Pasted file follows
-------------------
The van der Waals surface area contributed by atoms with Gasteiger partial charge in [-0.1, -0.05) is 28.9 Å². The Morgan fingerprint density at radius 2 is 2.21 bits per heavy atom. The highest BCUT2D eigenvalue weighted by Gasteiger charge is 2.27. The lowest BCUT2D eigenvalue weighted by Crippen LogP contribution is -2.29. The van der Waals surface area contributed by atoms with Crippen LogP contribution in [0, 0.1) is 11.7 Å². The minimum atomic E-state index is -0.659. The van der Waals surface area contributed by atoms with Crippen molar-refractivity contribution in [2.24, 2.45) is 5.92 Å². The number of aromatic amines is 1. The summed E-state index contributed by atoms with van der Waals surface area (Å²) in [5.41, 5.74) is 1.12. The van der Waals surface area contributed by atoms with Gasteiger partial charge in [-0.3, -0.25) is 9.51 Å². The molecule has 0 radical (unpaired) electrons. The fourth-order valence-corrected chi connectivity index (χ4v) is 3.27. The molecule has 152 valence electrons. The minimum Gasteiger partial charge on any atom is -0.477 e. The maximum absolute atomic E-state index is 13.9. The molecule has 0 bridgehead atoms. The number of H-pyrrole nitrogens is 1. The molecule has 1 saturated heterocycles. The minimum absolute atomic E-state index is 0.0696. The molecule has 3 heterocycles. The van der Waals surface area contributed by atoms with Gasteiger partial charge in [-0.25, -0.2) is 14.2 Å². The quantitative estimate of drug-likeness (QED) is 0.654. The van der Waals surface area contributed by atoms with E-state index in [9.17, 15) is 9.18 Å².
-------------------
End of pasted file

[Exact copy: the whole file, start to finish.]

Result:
The van der Waals surface area contributed by atoms with Gasteiger partial charge in [-0.1, -0.05) is 28.9 Å². The Morgan fingerprint density at radius 2 is 2.21 bits per heavy atom. The highest BCUT2D eigenvalue weighted by Gasteiger charge is 2.27. The lowest BCUT2D eigenvalue weighted by Crippen LogP contribution is -2.29. The van der Waals surface area contributed by atoms with Crippen LogP contribution in [0, 0.1) is 11.7 Å². The minimum atomic E-state index is -0.659. The van der Waals surface area contributed by atoms with Crippen molar-refractivity contribution in [2.24, 2.45) is 5.92 Å². The number of aromatic amines is 1. The summed E-state index contributed by atoms with van der Waals surface area (Å²) in [5.41, 5.74) is 1.12. The van der Waals surface area contributed by atoms with Gasteiger partial charge in [-0.3, -0.25) is 9.51 Å². The molecule has 0 radical (unpaired) electrons. The fourth-order valence-corrected chi connectivity index (χ4v) is 3.27. The molecule has 152 valence electrons. The minimum Gasteiger partial charge on any atom is -0.477 e. The maximum absolute atomic E-state index is 13.9. The molecule has 0 bridgehead atoms. The number of H-pyrrole nitrogens is 1. The molecule has 1 saturated heterocycles. The minimum absolute atomic E-state index is 0.0696. The molecule has 3 heterocycles. The van der Waals surface area contributed by atoms with Gasteiger partial charge in [-0.25, -0.2) is 14.2 Å². The quantitative estimate of drug-likeness (QED) is 0.654. The van der Waals surface area contributed by atoms with E-state index in [9.17, 15) is 9.18 Å².